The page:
Brothers' Keepers

Twin brothers Ivan and Misha arrive in New York after the disintegration of the Soviet Union. Their father, Louie, a Jewish doctor, could have sold the precious jewelry left by his deceased wife –– the twins’ mother –– to pay for the transit from Kiev, Ukraine to the American dreamland of New York.

Could have is key. Author Michael Alenyikov, in his first full-length book of fiction, trains the reader in the basic lesson that Ivan and Misha have learned in life –– perhaps, could have learned, Misha being painfully aware of it and Ivan never quite aware of anything –– about the gap between words and reality, a chasm Alenyikov masterfully evokes.

“Misha’s father had disappointed before” opens the prologue, taking us into the boy’s early childhood. The father’s enchanting promises typically fail to be realized. Even in moving to America, Louie’s actions lack internal deliberation, justification, explanation; they are reported to the reader –– and in a very real way, to his sons –– as arbitrary occurrences, like objet trouvé. News of Louie’s passing has much the same feel.

In debut book, Michael Alenyikov explores the burdens and blessings of love and family

In the twilight between promises and promises kept hover the fraternal twins, on the surface very different in looks, manner, and outcomes in life. But the family resemblance underneath is striking.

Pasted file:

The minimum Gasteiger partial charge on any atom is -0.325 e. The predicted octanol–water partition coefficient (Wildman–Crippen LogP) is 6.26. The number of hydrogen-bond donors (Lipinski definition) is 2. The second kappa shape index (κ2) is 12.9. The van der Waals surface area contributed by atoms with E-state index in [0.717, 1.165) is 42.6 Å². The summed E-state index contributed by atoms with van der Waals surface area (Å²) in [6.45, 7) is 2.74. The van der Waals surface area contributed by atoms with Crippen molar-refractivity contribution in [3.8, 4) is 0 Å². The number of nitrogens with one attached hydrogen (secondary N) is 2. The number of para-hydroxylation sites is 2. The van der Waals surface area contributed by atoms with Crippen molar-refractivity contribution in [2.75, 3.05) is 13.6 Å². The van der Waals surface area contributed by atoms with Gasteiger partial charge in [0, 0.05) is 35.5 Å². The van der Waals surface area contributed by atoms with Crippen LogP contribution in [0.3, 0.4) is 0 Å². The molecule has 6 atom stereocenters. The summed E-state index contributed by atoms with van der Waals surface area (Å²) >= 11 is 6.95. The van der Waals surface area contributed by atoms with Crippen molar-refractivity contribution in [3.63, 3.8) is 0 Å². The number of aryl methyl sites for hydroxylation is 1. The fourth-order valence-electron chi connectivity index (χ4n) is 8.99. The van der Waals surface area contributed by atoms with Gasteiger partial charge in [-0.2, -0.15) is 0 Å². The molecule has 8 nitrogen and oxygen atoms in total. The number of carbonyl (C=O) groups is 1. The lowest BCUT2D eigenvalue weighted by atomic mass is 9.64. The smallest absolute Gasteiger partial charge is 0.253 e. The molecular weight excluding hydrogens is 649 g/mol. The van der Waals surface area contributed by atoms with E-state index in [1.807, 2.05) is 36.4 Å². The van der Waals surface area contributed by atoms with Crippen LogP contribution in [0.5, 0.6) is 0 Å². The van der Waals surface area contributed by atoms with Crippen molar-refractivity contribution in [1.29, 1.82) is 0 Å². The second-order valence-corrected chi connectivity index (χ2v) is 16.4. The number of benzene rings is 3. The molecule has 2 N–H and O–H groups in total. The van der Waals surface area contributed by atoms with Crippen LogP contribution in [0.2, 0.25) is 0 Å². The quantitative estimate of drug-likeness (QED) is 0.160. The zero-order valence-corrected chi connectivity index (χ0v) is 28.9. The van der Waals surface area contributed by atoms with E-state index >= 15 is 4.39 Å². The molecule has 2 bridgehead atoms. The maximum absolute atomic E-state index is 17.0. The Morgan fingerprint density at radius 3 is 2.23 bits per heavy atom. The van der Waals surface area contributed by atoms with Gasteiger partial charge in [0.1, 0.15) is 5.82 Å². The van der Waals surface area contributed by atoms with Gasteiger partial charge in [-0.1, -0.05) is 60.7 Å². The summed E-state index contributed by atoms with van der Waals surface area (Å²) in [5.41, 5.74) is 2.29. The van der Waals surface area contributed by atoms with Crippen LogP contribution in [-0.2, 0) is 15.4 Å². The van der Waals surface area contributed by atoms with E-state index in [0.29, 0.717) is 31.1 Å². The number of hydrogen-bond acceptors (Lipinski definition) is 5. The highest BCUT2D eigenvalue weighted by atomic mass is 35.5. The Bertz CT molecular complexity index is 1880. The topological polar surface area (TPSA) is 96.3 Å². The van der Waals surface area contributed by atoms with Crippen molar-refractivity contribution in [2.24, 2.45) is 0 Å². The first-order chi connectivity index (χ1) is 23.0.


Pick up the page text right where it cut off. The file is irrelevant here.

The elder twin –– by 20 minutes, to be precise –– Ivan, a cab driver, is always on the go. He struggles to keep reality at bay; in his life, there are no choices, no decisions, only whimsically swift, charming, but also painful moves. Ivan is carried by the wind; his life, like his cab, is simply reactive to people he meets along the way. He’d go wherever and whenever he is called to travel, but his dreams of American riches notwithstanding, he is handicapped in initiating and maintaining his own journey.

Misha, filmmaking gofer and waiter, tries to climb from this ambiguity and hook reality. Indeed, he fights to validate his reality. But whenever he seems to secure a piece of life’s chaos into place, his brother’s ring-tone injects uncertainty again. Responsible Misha labors to tame the wind –– in vain, he knows, since as long as he is committed to his brother and father, he can’t prevail.

Misha’s long-term relationships are important, real, continuous, anchoring the future to the past. Committed to an idea of family, he struggles to distinguish between familial love for his brother and sexual desire. His first boyfriend, Kevin, a muscle boy, infects him with HIV; the next, Smith (born Robbie, later changing his name out of faith he can change his life) is forced to decide whether to love the HIV-positive Misha.

Alenyikov carefully renders in this Philip-Roth-writing-“Brothers-Karamazov” a post-gay story. For sure, a gay context suffuses the twins’ world –– almost everybody is either gay or portrayed in some measure through a homoerotic lens. Even the friendship between the elderly Louie, after suffering a stroke, and his neighbor, Leo, a fellow Jew, in a senior residence in Brooklyn has at least a homosocial quality, which is in no way lessened by the fact it is wholly platonic.